Neighbors fuming over plans

Mackey Lakes residents wary of Hotshot camp at CES station

Posted: Thursday, April 03, 2008


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  A CES firefighter trains a hose on flames inside the structure. Photo by M. Scott Moon

Central Emergency Services firefighters work on a structural fire simulator behind the Mackey Lake fire station in 2006. Neighbors are concerned about future plans for the station.

Photo by M. Scott Moon

A group of Mackey Lakes residents have called for a meeting with the borough to find out what's going on at the Central Emergency Services training facility in their neighborhood.

According to one home-owner, Dan Furlong, CES is going to lease part of its land to the Bureau of Land Management for a seasonal camp for Hotshot fire crews to be based on the Kenai Peninsula during the height of the fire season the next five years.

A meeting is planned for 6 p.m. this evening at the CES fire station on Mackey Lakes Road north of the Sterling Highway just outside Soldotna.


A CES firefighter trains a hose on flames inside the structure.

Photo by M. Scott Moon

In a memo Kenai Peninsula Borough Land Management Officer Marcus Mueller sent March 14 to Borough Mayor John Williams and CES Chief Chris Mokracek, a contract is being negotiated with Chugachmiut firefighters and the Alaska Division of Forestry to place two 10-person Hotshot fire crews on the peninsula to respond to wildfires.

When not fighting wildfires, the Hotshot crews would be doing hazard mitigation work on the Kenai Peninsula.

CES and borough Land Management officials met with Chugachmiut Fire Crew representatives to look at the possibility of siting the camp behind the Mackey Lakes fire station.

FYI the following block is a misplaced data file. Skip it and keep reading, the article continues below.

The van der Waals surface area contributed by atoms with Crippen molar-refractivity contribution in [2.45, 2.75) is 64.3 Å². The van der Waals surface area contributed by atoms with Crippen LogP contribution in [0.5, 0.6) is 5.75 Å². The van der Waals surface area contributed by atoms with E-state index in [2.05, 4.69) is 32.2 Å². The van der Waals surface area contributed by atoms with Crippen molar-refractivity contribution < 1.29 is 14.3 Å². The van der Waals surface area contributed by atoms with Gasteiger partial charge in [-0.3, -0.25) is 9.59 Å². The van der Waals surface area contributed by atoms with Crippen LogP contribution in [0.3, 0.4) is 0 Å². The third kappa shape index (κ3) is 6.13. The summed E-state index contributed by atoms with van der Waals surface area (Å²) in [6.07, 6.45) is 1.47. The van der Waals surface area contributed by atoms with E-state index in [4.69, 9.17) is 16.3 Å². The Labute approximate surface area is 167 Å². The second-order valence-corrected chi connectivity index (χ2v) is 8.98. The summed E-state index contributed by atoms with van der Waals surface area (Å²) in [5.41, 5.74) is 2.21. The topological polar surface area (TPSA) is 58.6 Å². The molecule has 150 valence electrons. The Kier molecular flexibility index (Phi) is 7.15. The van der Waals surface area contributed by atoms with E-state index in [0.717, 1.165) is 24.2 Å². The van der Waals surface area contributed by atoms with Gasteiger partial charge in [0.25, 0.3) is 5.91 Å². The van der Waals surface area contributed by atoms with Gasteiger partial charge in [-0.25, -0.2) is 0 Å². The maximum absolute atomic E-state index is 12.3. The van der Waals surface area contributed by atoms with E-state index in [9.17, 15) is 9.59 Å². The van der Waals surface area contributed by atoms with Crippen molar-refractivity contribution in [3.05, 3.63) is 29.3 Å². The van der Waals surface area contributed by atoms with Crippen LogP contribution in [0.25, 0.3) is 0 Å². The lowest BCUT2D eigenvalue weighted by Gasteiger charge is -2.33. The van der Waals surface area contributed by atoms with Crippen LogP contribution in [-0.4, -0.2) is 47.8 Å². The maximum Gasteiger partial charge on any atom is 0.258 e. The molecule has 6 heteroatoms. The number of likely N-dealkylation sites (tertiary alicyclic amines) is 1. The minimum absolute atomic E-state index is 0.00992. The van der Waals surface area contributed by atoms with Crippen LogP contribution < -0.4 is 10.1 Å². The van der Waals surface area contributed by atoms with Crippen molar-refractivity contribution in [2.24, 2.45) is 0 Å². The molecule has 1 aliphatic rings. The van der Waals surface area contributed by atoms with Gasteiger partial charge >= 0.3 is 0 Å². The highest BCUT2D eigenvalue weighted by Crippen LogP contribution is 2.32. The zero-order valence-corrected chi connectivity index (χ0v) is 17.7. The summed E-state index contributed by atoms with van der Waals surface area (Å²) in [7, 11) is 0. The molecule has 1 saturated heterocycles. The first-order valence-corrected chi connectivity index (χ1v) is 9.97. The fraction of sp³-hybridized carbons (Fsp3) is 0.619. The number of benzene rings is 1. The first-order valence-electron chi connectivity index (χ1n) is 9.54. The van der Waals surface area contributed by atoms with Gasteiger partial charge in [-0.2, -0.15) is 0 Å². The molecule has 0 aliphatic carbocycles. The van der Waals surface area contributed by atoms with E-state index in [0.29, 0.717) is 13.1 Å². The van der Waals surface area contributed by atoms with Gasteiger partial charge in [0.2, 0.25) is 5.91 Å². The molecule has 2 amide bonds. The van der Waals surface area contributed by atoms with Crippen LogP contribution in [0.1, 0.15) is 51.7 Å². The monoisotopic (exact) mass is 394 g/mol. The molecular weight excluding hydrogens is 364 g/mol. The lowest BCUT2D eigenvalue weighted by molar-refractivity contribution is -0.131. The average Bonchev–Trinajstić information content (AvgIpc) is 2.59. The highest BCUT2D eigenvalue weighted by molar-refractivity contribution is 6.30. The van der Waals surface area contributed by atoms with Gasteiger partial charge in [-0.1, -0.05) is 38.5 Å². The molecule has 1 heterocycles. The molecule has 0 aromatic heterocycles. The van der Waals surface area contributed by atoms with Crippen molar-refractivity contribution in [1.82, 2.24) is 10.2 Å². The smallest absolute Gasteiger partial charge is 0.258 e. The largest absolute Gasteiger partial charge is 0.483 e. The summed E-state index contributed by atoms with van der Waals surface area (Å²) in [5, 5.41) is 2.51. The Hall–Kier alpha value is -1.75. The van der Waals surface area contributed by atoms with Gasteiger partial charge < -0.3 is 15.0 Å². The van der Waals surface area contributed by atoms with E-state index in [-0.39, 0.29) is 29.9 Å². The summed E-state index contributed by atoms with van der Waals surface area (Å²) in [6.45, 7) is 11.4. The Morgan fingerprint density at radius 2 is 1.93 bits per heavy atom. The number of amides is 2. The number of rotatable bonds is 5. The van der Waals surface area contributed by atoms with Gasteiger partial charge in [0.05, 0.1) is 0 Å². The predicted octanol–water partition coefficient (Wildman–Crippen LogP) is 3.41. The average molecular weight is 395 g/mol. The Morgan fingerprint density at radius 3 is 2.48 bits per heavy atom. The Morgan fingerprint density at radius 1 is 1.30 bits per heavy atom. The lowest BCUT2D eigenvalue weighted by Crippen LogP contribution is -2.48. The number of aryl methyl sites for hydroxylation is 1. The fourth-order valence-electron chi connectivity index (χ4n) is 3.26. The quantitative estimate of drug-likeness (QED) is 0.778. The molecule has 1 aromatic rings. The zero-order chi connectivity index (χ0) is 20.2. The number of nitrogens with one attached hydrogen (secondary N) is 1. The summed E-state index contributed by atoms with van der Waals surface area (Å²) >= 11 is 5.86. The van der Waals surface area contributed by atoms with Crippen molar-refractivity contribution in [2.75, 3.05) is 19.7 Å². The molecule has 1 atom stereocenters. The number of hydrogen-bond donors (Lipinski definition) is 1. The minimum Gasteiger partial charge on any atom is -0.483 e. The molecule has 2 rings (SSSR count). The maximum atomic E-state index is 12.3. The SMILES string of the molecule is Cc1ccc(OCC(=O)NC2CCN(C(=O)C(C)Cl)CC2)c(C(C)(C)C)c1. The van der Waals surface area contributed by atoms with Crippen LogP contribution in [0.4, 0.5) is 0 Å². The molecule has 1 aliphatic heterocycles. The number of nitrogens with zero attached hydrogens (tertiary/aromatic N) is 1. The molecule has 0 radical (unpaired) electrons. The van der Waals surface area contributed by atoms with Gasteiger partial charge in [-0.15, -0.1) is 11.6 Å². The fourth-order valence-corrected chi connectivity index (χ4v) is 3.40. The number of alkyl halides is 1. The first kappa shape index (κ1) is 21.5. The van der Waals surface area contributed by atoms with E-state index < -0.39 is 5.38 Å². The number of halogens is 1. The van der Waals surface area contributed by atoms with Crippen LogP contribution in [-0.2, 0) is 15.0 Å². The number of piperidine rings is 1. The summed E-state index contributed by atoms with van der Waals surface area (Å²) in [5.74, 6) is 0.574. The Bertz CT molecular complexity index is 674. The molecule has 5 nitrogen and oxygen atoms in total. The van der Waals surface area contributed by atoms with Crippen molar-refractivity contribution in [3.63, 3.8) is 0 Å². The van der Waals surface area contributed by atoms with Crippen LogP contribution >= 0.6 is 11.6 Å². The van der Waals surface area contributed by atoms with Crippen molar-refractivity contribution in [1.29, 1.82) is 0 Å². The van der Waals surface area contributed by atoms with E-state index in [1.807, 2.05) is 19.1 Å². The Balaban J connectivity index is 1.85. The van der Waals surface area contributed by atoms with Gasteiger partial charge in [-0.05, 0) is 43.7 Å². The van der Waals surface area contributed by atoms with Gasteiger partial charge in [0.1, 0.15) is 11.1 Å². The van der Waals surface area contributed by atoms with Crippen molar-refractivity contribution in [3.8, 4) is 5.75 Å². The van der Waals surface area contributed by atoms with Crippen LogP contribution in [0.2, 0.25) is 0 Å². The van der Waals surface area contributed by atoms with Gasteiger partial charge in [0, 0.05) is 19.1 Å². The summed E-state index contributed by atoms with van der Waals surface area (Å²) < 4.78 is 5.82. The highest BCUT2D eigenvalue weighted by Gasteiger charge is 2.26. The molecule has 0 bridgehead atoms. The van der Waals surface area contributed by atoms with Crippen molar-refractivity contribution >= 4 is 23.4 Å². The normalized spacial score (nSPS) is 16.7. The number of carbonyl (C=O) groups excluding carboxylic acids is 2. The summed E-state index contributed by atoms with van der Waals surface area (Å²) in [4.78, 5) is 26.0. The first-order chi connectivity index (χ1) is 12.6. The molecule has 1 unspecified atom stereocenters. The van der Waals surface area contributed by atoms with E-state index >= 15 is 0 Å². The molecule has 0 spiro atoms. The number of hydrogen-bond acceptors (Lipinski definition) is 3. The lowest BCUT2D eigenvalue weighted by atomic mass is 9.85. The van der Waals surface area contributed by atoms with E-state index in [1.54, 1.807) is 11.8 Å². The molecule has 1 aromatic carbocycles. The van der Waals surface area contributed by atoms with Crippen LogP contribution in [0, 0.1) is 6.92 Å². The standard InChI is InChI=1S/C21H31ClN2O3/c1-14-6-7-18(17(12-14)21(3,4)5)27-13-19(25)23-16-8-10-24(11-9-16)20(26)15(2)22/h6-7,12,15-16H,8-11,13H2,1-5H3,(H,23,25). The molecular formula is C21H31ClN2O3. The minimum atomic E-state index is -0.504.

On land leased from the borough, the camp would consist of five mobile home trailers on a building pad with a driveway leading to the camp, a water well and septic system and electric service extended to the camp.

"It's still in the development stages," Chief Mokracek said on Wednesday. "No permits have been pulled yet."

He said if the camp is placed at the Mackey Lakes station, it would be "tucked out of the way," completely out of view of people in the neighborhood.

"We're still anticipating a bad fire season," Mokracek said. "We like having the resource."

Currently, the Mackey Lakes station houses one reserve fire engine and the area is used by CES for live fire training.

If the Hotshot camp is built, it would bring in a water well, which would be a desirable added source of firefighting water for CES. Additional fire training areas would be opened up for CES use when the camp is not occupied.

Furlong said Mackey Lakes residents voted some 20 years ago to bring in the fire station, but in the past 1 1/2 years, he said CES has brought in Conex boxes and junk cars to use for fire training.

"That was not our intent," Furlong said.

"The borough wants to put in well and septic and a trailer camp next door to a nice residential neighborhood," he said.

He also said he wonders who will be doing background checks on the Hotshot firefighters.

"A group of transient firefighters is not favorable," he said.

Mokracek said the Hotshot crews based on the Kenai Peninsula would not be "convict crews like they use in the Lower 48."

Furlong also wants to know why the fire camp is not being sited on the 33 acres the state forestry division owns on the Sterling Highway near its junction with Mackey Lakes Road.

"They could walk from their beds to the helicopters there," he said.

Of the approximate 100 people who reside in the Mackey Lakes areas, Furlong said he expects 15 to 20 to attend tonight's meeting.

Phil Hermanek can be reached at

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